How can manufacturers utilise technology in supply chains to improve the sewing process.
Sewing room operations are an integral part of apparel production. Improved productivity and efficiency can be ensured by enhancing sewing machine performance, reducing machine downtime and adding computer interface to conventional machines. Traditional, domestic as well as industrial sewing machines have witnessed a significant makeover in recent times. Apparel and accessory manufacturers are utilising high-tech, automated systems in their supply chain to make the process more organised and labour efficient.
The next generation of intelligent sewing machines is characterised by quantitative fabric‐needle‐sewing machine interactions at different speeds to construct qualitative rules mapping fabric properties, and thereby, optimising machine settings.
Optimisation of output membership functions and self‐learning for sewing machines have become feasible with fuzzy logic implemented in a neural network, which can be trained with input parameters to predict the conceivable output. Industrial lockstitch and overlock sewing machines have been trained using the neural network technique and are gaining widespread commercial acceptance.
Optimum settings are achievable under static and dynamic machine conditions as the raw material properties are known. Apart from fuzzy logic and modelling, makeover of the conventional sewing machines through computer and robotic intervention, incorporation of sensors, actuators, work aids, improvised stitch regulators and feed mechanisms has paved the way for better material and resource utilisation. Furthermore, reduction in machine downtimes and in turn improved productivity and efficiency as a result of automation and better work practices can serve as boon for apparel and accessory production houses.
The principle of sewing machines and stitch formation has hardly changed since its inception. However, significant progress has been made to the technologies that enhance machine performance. The machine is the basic workhorse of the clothing industry and has numerous applications with its associated work aids.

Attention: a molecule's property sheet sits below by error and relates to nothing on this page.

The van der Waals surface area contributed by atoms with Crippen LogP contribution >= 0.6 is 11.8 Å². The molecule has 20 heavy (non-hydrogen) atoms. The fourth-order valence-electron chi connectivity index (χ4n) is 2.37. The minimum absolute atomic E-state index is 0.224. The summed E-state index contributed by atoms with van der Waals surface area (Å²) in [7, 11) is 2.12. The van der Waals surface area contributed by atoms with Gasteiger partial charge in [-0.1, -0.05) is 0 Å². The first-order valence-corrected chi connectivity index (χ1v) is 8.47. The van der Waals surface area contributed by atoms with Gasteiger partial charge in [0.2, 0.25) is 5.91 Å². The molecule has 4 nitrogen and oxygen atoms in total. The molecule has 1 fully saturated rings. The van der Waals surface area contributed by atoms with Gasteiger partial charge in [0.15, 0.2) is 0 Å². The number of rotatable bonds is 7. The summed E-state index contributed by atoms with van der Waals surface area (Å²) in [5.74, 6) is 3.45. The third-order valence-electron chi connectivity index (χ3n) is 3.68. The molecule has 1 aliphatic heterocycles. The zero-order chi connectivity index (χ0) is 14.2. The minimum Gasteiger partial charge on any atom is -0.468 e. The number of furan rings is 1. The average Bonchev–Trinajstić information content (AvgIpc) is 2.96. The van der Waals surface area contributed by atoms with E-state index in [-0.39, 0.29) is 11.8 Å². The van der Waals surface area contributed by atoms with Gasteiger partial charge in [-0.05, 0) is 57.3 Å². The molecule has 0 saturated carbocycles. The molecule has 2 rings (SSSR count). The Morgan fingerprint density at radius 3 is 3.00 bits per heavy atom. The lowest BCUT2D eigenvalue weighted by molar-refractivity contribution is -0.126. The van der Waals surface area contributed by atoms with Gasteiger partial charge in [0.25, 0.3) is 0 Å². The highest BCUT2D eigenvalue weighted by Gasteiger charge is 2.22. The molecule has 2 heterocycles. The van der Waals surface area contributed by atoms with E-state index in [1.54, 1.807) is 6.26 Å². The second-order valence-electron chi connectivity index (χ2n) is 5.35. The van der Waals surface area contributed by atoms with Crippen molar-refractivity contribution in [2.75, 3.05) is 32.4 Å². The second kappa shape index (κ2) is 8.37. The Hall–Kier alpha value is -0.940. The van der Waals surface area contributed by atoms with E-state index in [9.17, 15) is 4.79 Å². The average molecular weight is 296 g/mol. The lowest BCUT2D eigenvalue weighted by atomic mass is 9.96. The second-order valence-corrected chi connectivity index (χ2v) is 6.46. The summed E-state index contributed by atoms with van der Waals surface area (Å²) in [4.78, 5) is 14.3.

New construction material and improved electronic systems have played a crucial role in these advancements in speed and stitch regulation, timing of needle and looper system. The sewing machine speed can be regulated according to the material being sewn, thus contributing to the improved productivity.
Moreover, computerised sewing machines have revolutionised the sewing process by making the process better organised, planned and precise.
The easy handling, operation, better work station for operators and efficient sewing exhibits perfect balance between practical features and excellent performance. Furthermore, advanced sewing machines are lightweight and ergonomically robust. Computer controlled sewing machine utilises stepper motors or sequential cams to sew a variety of complex patterns. Some of the salient features of modern era machines are mentioned in the following section.
Robotic sewing machine
Robotic sewing machines tackle the problems of automated sewing in numerous ways. Stitch tracing is enabled in the machine through a camera-computer interface introduced in the recent modern models of sewing machines. The machines show increased accuracy via utilisation of high-speed photography that can capture up to 1,000 frames per second. The captured images are thereby manipulated by software to produce a higher level of contrast. Computer can pick out individual threads in the fabric by the captured vivid image. The robotic sewing machine counts the number of threads to determine the stitching position rather than the fabric measurement. Consequently, any fabric distortion caused by the punch of the needle can be measured with exact precision. The measurements also serve as a guide for feed dog to make any necessary adjustments for smooth and even fabric feeding.